Efficacy of the Application of a Purified Native Collagen With Embedded Antimicrobial Barrier Followed by a Placental Allograft on a Diverse Group of Nonhealing Wounds of Various Etiologies: A Case Series

George J. Koullias, MD, PhD

Disclosures

Wounds. 2021;33(1):20-27. 

In This Article

Materials and Methods

Sixteen patients (7 males, 9 females) with a mean age (standard deviation [SD]) of 75.5 years (7.6), with several comorbidities and wounds that did not respond to prior traditional treatments, were retrospectively included in the case series. As depicted in Table 1, patients presented to the clinic with upper and lower extremity wounds of various etiologies (venous leg ulcer [VLU] [n = 2], trauma [n = 4], postoperative [n = 5], diabetic foot ulcer [DFU] [n = 2], pressure ulcer [n = 1], and complicated insect bite [n = 2]), with a baseline wound mean area (SD) of 20.16 cm2 (21.84) and median area of 11.45 cm2. The mean (SD) and median duration were 5.17 months (8.51) and 3 months, respectively (Table 1). After a detailed explanation of the treatment plan, informed consent was obtained. Institutional review board approval was not deemed necessary. Thus, this is a single center case series without controls, and with possible allergy or ineligibility to any of the products used as the only exclusion criteria.

An entry arterial and venous examination was performed. Noninvasive arterial and venous insufficiency testing was completed for all patients with wounds and abnormal initial examinations. Any form of detected arterial insufficiency (as per the angiosome principle) thought to affect wound healing was corrected by either open or (more frequently) endovascular procedures. Similarly, any form of detected superficial venous insufficiency that was thought to result in ambulatory venous hypertension and that affected wound healing was addressed with endovenous or open techniques. These interventions were routinely performed in the first 2 to 3 weeks after initial patient evaluation. During these first 2 to 3 weeks, wounds were debrided weekly, followed by application of PCMP; after this initial period, weekly debridement was followed by application of placental allograft (HSAM or dACM) until healing was achieved. The change from using PCMP to using placental allografts was done if any of the following conditions was met: infection was controlled; drainage, periwound erythema, pain level, and inflammation were reduced; wound size was decreasing or improvement of wound healing ceased in the absence of infection; and granulation was present.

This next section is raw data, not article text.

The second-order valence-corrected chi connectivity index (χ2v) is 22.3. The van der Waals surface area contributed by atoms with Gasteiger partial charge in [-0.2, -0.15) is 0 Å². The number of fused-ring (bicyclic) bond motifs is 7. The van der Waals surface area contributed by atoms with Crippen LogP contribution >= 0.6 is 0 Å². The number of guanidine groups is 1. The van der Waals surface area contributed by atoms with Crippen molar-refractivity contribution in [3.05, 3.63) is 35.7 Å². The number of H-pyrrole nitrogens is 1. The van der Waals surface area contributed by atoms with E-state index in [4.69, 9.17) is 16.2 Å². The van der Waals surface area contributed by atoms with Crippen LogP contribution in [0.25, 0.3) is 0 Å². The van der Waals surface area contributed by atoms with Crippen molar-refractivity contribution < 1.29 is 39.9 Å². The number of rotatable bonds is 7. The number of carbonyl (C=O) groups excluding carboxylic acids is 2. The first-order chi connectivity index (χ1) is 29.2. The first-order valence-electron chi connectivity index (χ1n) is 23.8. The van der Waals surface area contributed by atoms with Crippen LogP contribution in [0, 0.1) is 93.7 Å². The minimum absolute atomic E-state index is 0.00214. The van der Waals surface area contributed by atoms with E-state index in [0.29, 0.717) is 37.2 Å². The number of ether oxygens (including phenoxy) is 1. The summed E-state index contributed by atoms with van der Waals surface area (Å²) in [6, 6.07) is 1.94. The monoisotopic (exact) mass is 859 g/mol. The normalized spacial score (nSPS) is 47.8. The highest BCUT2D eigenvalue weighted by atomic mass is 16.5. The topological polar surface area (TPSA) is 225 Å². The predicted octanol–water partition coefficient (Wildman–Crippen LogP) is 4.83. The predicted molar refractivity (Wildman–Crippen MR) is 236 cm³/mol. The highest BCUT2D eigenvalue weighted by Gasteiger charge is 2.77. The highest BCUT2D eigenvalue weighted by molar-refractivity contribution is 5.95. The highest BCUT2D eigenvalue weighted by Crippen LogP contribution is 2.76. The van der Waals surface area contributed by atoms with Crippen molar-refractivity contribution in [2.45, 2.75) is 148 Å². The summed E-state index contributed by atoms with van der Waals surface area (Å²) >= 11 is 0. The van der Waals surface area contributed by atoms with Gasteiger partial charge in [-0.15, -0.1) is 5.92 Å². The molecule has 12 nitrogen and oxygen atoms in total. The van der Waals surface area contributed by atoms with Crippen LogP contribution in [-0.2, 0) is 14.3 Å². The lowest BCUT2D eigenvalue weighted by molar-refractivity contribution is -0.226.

For all wounds, debridement involved routine use of local anesthetics and consisted of 2 different phases, the first in which surgical curettes were used and the second involving aggressive brushing of the wound with a 3% chlorohexidine surgical brush, followed by normal saline rinsing. The PCMP was applied unmoistened on the wound after debridement and then, to avoid migration from the wound, the PCMP was stabilized with an adhesive perforated dressing (Versatel; Medline Industries, Inc), after which a foam product was placed for drainage control. The same products used for stabilization and drainage control with PCMP after debridement were used for application of the placental allograft (HSAM or dACM). Adjunctive treatments, such as medicated or nonmedicated compression to manage deep venous insufficiency and offloading or limb compression with a pneumatic garment to manage coexisting lymphatic dysfunction, were administered at the discretion of the clinician.

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